Hair Length and Gender
The length of hair is more than fashion trends. It has cultural, social and religious relevance. In the western world today, the old standard of women wearing longer hair while men commonly wear theirs short has been
changing as it has so often throughout history.
Every era and culture exhibits its own flavor of clothing and of hairstyles. These reflect much about a society. In our age hair has more and more become an expression of self than of adhering to the unwritten rules of
class, profession and even gender as it was in the past. After the birth of the short bob in the 1920s short hair for women became a sign of liberation and slowly entered mainstream.
The pixie of the 60s came in a time of great changes in society and is still considered to be a more daring and empowering look for women. At the same time men began to sport longer hair, which was instantly stamped as a revolt against society and the norm.
There are many studies that try to analyze what attracts us to the other gender. The majority of men say that they prefer long hair on women. Depending on the study a whooping 60 to 70 percent of men say that they
are attracted by long hair. At the same time most women prefer their guy to be clean cut and proper and the numbers are opposite. To understand how these specific tastes came about a look into history and the story of long
hair may shed some light. All this cannot be separated from the history of the military.
In the Roman army men were supposed to wear their hair at a length between about one to two inches. Reasons for this were mostly practical, relating to hygiene, wearing helmets and not offering the opponent anything to
grab on during combat. The long haired warriors still existed in other cultures, but it was the first regulation cut introduced by Roman barbers around 300 B.C. that left its mark and continued throughout the times of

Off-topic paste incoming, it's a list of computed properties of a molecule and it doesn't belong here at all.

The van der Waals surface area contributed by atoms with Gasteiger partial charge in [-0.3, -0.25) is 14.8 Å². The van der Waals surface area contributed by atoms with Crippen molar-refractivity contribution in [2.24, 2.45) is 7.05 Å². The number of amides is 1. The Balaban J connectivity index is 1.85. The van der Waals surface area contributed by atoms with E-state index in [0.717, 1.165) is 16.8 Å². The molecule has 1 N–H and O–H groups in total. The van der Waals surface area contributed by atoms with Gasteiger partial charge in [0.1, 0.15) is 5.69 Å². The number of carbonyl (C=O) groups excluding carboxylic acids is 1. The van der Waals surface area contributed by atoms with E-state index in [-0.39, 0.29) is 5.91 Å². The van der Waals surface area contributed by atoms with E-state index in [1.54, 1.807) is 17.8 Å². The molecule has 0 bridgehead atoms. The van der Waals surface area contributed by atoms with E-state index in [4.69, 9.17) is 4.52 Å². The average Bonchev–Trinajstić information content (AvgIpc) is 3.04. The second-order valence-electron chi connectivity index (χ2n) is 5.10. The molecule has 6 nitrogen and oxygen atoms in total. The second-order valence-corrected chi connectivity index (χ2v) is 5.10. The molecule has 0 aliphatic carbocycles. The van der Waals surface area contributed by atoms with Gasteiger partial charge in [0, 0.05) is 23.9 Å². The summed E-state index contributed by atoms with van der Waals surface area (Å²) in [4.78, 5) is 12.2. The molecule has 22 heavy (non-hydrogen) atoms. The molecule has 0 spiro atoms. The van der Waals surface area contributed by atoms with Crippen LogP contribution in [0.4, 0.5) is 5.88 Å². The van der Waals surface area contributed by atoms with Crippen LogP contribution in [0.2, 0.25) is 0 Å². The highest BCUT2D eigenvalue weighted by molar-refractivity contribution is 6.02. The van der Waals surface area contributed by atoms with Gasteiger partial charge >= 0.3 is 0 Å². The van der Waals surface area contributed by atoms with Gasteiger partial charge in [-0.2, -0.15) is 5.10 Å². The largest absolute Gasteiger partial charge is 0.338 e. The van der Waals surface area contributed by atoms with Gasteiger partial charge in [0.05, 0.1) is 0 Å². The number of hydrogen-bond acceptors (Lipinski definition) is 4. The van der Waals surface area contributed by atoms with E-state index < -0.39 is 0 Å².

the empire. Over time there were ups and downs in hair length for military men and especially after WWI it has become an unshakeable standard for soldiers to have short hair.
The world of business adopted short haircuts for men. These may have more variations than the buzz cut, but are still very limited in their expression, even today. With the dawning of the 20th century gone were the days
of men with elaborate locks, ponytails and more or less controlled manes. Short hair for both women and men became the follicle based equivalent of the business suit with shirt and tie. A symbol of competence, control
and power. Long hair thus symbolizes a free spirit and refusal to adapt to conventions.
Long hair for men has become more and more socially acceptable, but the old stigma is still attached to it. Men with long hair have difficulties to find respect in the professional world or even to find employment.
Charles M. a respected news anchor from a local television station in the mid-west has his own challenges with it. While watching him present the daily morning news to the public no one has any idea that the well shaven
and short haired front does not show a long ponytail in the back, which he diligently rolls up to a little and well hidden bun in his nape. Once the camera is off, the hair falls again. With his little trick he is a great
example that the length of hair and professional skills and performance have absolutely no connection, but that the rules of society dictate a look whether it makes sense or not.
The infamous mullet is not necessarily the most attractive hairstyle, but works for many as a walk between the lines. A short front and long back tries to apeace the inner yearning for self expression and at the same time
showing some acceptance of the rather limiting and uniform norm.
As it has been for centuries long hair for men is still attributed to artists, poets, musicians, spiritual seekers and revolutionaries. The theory that the more organized and restrictive a society is, the more it
demands uniformity and shortness of hair for its men has quite some merit.